• Genetic predisposition — Your brain can reprogram its cells. If you have a family history of mental health disorders or addiction, your ancestors’ DNA can show signs of alteration. Anger acts on the composition of your DNA in the same way.
  • The inability to solve problems.
  • Alcohol —  An excessive amount of alcohol can affect how our brain reacts to outside influences. You can respond to people or situations in a way you wouldn’t when you are sober.
  • Drugs — Stimulants such as cocaine and methamphetamines can trigger unwarranted anger. Club drugs like ecstasy, PCP or LSD are another class of substances that can cause irritation or extreme aggression.

Medical conditions can also cause anger. Here are a few mental health disorders that are associated with anger:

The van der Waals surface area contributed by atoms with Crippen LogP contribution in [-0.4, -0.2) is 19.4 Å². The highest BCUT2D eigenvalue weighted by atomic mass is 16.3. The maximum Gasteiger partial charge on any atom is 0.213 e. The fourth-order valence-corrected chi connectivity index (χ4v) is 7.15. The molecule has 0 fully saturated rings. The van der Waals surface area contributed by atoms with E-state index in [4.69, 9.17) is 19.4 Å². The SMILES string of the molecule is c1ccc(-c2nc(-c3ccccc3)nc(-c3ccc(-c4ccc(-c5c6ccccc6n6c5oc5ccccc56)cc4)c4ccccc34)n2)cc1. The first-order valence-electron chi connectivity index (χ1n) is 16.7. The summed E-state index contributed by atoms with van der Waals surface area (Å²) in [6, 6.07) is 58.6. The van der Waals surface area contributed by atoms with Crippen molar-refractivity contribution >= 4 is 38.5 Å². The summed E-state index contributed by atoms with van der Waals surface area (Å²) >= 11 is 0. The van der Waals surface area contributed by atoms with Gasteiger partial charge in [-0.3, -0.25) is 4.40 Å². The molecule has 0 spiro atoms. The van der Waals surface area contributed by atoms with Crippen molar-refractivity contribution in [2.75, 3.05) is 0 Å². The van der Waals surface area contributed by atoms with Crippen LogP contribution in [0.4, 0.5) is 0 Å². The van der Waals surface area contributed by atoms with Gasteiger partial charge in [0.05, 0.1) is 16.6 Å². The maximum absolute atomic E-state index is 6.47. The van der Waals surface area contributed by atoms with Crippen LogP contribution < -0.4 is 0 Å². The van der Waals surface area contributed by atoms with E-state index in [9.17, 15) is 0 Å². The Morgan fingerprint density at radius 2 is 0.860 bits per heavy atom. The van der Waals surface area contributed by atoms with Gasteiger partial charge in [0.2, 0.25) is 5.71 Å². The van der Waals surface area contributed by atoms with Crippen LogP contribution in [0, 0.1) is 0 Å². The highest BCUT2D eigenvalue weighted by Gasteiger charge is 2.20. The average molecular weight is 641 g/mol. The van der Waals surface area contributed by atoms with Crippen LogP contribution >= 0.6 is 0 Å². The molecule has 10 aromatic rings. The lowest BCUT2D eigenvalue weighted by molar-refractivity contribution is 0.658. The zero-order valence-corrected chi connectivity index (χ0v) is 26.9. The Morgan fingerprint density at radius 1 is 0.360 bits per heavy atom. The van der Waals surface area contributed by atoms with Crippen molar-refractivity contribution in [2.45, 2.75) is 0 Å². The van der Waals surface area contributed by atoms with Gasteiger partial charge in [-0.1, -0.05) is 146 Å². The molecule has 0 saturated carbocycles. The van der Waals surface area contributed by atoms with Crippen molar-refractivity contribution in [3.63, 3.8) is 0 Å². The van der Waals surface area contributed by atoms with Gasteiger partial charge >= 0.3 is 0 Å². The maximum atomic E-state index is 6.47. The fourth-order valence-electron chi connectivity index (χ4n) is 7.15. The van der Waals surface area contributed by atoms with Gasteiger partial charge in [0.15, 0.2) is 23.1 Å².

• Bipolar disorder
  • Borderline personality disorder
  • Anxiety
  • Depression 
  • Intermittent explosive disorder — This disorder isn’t as well known as the ones listed above. You can have this disorder if you find yourself with unexplained anger or uncalled for rage.

You can handle anger differently than your family members, friends or work colleagues. Some are quick to anger, while others rarely, if ever, display signs of irritation. You can recognize your triggers and symptoms of anger. You may not know how to appropriately direct your emotions because you weren’t taught how to use anger constructively or control it. You may experience instances when you don’t recognize the symptoms of anger and behave irrationally. After acting out, you can find yourself feeling embarrassed, uncomfortable or in a troublesome position. 

There are times when anger is justified and appropriate. By expressing anger, you can convey your concern about a situation, prevent yourself from being taken for granted or mistreated, or take steps towards solving a problem. An expression of anger can motivate you to change your life. Anger is a natural feeling but it should be managed and not make you feel as though you are spiraling out of control.